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Few satisfactory examples are yet available as to profitable evening preparatory vocational education. The time is usually too short, the student too tired or uninterested to make satisfactory progress. The following examples are suggested: Girls in textile mills studying homemaking, the latter work being divided into short units, such as shirt-waist making, the preparation of lunches, laundering, etc. (as now provided in special legislation in Massachusetts); a bookkeeper taking machine-shop practice, with a view to becoming a trained worker upon a special machine; a clerk studying, in an evening law school, for the purpose of passing bar examinations.

It is important to consider how far preparatory work in evening vocational schools may be developed in the future on what is known as the “short-unit " basis. The most successful extension work in evening schools of a definitely vocational character is now organized on the short-unit basis, which means that the learner is enabled to acquire skill in a particular process, with a particular machine, or to learn how to solve certain problems or to use certain devices, the necessity for which appears in connection with his daily work. It is l'ossible that in evening trade preparatory schools similar results can be procured by a strictly practical" short-unit " organization.

“ 10 (Definition). Continuation vocational schools schools which are attended for a limited number of hours each week, within the customary working-day, by persons regularly employed.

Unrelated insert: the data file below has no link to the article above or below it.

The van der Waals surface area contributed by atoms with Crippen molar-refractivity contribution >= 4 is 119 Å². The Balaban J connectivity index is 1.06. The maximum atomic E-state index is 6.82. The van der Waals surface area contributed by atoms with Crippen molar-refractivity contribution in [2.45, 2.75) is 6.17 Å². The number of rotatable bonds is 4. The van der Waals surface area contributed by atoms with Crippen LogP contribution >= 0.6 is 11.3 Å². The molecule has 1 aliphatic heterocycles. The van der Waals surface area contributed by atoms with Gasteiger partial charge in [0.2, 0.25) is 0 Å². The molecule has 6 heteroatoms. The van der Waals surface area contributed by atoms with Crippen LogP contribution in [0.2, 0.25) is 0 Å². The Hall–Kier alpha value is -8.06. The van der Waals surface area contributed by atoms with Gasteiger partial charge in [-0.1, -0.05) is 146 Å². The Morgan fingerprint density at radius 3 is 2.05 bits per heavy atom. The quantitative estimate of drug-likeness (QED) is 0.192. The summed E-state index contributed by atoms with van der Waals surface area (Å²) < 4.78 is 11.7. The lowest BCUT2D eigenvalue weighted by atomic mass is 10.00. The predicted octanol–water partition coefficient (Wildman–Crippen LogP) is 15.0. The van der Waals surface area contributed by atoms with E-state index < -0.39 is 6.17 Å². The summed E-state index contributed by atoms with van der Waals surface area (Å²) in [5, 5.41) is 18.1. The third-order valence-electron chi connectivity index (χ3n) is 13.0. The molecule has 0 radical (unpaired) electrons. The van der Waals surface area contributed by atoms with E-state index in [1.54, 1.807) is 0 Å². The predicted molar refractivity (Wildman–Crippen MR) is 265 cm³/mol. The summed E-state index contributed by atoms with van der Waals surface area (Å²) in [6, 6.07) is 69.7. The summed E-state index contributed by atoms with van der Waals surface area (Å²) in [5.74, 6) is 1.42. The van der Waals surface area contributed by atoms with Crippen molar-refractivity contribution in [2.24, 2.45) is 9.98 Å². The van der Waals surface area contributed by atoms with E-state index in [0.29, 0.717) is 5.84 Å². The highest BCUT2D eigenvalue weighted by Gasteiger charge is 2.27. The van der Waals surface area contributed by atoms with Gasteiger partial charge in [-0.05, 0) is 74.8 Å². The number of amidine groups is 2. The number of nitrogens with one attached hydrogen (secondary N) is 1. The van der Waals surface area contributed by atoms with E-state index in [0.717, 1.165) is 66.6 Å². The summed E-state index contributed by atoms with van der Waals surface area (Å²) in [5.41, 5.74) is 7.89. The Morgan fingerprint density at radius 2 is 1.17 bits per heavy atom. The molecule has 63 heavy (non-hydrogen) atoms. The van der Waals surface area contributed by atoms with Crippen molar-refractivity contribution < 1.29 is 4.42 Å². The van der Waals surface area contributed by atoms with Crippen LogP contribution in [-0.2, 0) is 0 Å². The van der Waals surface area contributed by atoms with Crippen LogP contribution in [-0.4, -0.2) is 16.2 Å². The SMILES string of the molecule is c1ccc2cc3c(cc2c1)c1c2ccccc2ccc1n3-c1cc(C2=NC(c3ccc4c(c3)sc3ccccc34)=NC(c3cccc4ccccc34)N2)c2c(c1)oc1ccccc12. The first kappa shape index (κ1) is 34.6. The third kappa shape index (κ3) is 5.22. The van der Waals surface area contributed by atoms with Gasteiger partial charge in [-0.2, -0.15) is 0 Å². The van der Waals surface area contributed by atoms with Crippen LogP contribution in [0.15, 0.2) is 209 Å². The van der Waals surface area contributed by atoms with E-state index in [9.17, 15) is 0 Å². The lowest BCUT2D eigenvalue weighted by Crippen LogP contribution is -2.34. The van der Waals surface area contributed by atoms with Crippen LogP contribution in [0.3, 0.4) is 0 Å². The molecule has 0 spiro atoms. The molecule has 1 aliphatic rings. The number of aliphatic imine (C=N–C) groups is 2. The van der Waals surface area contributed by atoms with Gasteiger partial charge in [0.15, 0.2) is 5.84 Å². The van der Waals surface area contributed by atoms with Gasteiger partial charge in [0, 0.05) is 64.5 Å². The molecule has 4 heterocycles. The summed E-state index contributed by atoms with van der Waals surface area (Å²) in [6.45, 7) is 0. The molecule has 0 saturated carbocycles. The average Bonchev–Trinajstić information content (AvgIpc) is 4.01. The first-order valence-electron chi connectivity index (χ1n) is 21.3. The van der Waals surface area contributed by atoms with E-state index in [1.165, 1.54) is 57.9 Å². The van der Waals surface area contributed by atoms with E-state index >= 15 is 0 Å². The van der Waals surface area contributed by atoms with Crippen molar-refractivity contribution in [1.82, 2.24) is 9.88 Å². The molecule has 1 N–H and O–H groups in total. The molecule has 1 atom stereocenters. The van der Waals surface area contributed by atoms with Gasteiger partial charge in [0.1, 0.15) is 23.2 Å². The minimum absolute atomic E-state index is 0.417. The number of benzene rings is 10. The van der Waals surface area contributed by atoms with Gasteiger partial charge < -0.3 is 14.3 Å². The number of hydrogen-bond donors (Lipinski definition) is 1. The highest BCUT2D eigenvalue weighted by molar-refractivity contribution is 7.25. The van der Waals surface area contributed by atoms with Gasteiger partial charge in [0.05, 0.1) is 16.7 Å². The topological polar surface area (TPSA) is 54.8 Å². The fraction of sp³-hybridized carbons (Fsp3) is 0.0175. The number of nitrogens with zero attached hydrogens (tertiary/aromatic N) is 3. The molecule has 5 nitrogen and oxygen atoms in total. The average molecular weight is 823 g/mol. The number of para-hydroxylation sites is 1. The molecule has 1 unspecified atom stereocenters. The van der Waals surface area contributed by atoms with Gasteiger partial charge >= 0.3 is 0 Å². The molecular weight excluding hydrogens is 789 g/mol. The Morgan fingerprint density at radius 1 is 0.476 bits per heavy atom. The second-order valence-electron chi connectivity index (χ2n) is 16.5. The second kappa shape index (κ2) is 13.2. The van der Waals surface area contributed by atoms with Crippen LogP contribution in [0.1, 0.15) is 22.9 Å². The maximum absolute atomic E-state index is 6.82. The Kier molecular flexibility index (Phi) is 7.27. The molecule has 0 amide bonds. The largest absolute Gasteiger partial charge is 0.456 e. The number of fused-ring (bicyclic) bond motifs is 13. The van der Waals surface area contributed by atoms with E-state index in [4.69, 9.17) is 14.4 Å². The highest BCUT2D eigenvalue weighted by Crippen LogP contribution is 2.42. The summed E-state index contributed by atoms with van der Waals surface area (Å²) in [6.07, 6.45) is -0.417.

(a) Continuation vocational schools, like evening vocational schools, may be “trade extension” or “trade preparatory” schools.

(6) In practice evening vocational schools are adapted to workers upward of 17 or 18 years of age, while continuation vocational schools are primarily adapted to young workers from 14 to 18 years

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11 (Definition). Extension continuation vocational schools are schools giving instruction or practice directly related to the occupations being followed by the pupils.

If the time given to the school is considerable—perhaps alternate days or weeks, or a half of each working-day—then such schools are often called “part-time schools.” Many, if not all, of the great variety of occupations followed by young persons offer opportunities for supplemental or extension training in vocational schools on the continuation basis. The following are examples: A messenger boy learning the geography of the community in which he works in order to improve his efficiency as a messenger; a machinist being taught in short-unit courses a variety of devices and operations essential to his advancement or greater efficiency; a salesgirl being taught devices of salesmanship; a farmer being taught particular phases of tillage, animal husbandry, etc.

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12 (Definition). A preparatory continuation vocational school is one which undertakes to teach the student a new trade or other occupation, or to give him an essential part of the training required for such trade during hours in which he is in attendance.

13. Modified forms of continuation vocational educa. tion.—Various modified forms of continuation vocational education exist, according to the character of the occupation followed and the time available for related study.